One of the most anticipated films that was shown at this year’s London Film Festival is Céline Sciamma’s Petite Maman. A beautiful exploration of memory and home, the film follows Nelly (Joséphine Sanz) whose grandmother recently passed away. With her parents, Nelly spends time in her mother’s childhood home as they make the appropriate arrangements. When Nelly meets another girl who lives nearby, it becomes clear that not everything is as it seems and we delve into a tender story about family and memory all from the perspective of a child. The two girls build a tree house in the woods near their houses and a bond forms that makes it incredibly charming while also incorporating hints of magic realism without going too far off the ground.
The film is written and directed by Céline Sciamma who has become one of the leading female directors in France and with good reason. What makes Sciamma such a fantastic filmmaker is her ability to create such well-rounded female characters and use the camera as a way of showing the female perspective. With films such as Girlhood (2014) and Portrait of a Lady on Fire (2019). In Petite Maman, Sciamma manages to create a world that feels magical without venturing into fantasy territory by ensuring that the film is grounded in its reality on a narrative level. Combining this with the childlike perspective adds an extra layer that allows the audience to see the magic in the banal things whether that is through the girls making their tree house or watching them make pancakes.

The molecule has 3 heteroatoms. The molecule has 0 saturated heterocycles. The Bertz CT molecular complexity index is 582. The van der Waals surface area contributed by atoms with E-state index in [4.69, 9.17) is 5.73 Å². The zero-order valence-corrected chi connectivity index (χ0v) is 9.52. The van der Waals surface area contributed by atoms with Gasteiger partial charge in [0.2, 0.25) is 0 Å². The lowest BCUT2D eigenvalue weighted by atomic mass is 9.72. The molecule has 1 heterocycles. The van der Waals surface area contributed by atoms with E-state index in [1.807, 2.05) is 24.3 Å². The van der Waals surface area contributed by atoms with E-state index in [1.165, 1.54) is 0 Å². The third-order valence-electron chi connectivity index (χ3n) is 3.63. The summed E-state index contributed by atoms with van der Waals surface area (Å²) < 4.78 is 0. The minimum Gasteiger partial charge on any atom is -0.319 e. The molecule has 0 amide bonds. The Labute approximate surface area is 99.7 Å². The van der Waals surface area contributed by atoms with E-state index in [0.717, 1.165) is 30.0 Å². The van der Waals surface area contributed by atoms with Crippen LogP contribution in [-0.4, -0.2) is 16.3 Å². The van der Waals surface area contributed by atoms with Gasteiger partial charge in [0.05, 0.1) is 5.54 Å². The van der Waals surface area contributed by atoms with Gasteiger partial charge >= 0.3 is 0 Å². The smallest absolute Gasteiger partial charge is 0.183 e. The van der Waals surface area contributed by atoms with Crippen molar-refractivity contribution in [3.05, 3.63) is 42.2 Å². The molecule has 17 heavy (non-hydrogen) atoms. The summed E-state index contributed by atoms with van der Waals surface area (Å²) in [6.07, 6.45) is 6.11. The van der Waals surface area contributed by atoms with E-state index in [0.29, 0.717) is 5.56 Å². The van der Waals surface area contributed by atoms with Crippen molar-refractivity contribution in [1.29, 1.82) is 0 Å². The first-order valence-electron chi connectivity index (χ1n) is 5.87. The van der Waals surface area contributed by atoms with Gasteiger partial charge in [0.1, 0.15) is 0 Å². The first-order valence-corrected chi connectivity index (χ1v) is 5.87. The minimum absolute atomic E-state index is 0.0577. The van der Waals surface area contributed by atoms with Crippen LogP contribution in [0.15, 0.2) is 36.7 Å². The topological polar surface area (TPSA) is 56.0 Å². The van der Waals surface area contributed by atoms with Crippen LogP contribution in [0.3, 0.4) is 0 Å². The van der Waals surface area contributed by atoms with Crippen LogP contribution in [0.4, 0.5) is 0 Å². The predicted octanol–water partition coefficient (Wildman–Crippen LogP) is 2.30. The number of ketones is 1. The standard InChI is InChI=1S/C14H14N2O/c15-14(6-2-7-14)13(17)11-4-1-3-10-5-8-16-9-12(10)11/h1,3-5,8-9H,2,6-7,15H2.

Leading the film are twins Joséphine Sanz who plays Nelly and Gabrielle Sanz who portrays Marion. Naturally, the girls make for a fantastic onscreen partnership and the genuine friendship and sisterhood they share in real life only helps to elevate the story even more. Despite their young age, both performances seem to have a depth and maturity that exceeds their years. As the lives of the characters seem to mirror and reflect one another, their lives become intertwined. Both Nelly and Marion are initially portrayed as lonely characters as they are both only children who don’t have a lot of friends their own age but together, they become pieces of the same puzzle and through spending time together, the characters begin to learn more about themselves.
In support, we see Nina Meurisse portray Nelly’s Mother and although her character isn’t in the film as much as you would initially think, there is a lot to unpack. Nelly’s Mother is a character tormented by her own grief and trauma all while trying to stay positive for her daughter. When staying in the childhood home, it’s clear that she struggles to cope with all the memories that the home has. Her absence is felt through the film as Nelly is forced into isolation before meeting Marion.
Petite Maman is one of the most tender and poignant films of the year thanks to its intricate glimpse of life through the eyes of a child. The wonderous direction and writing show just why Sciamma is one of the best filmmakers working today.
Petite Maman is showing at this year’s London Film Festival!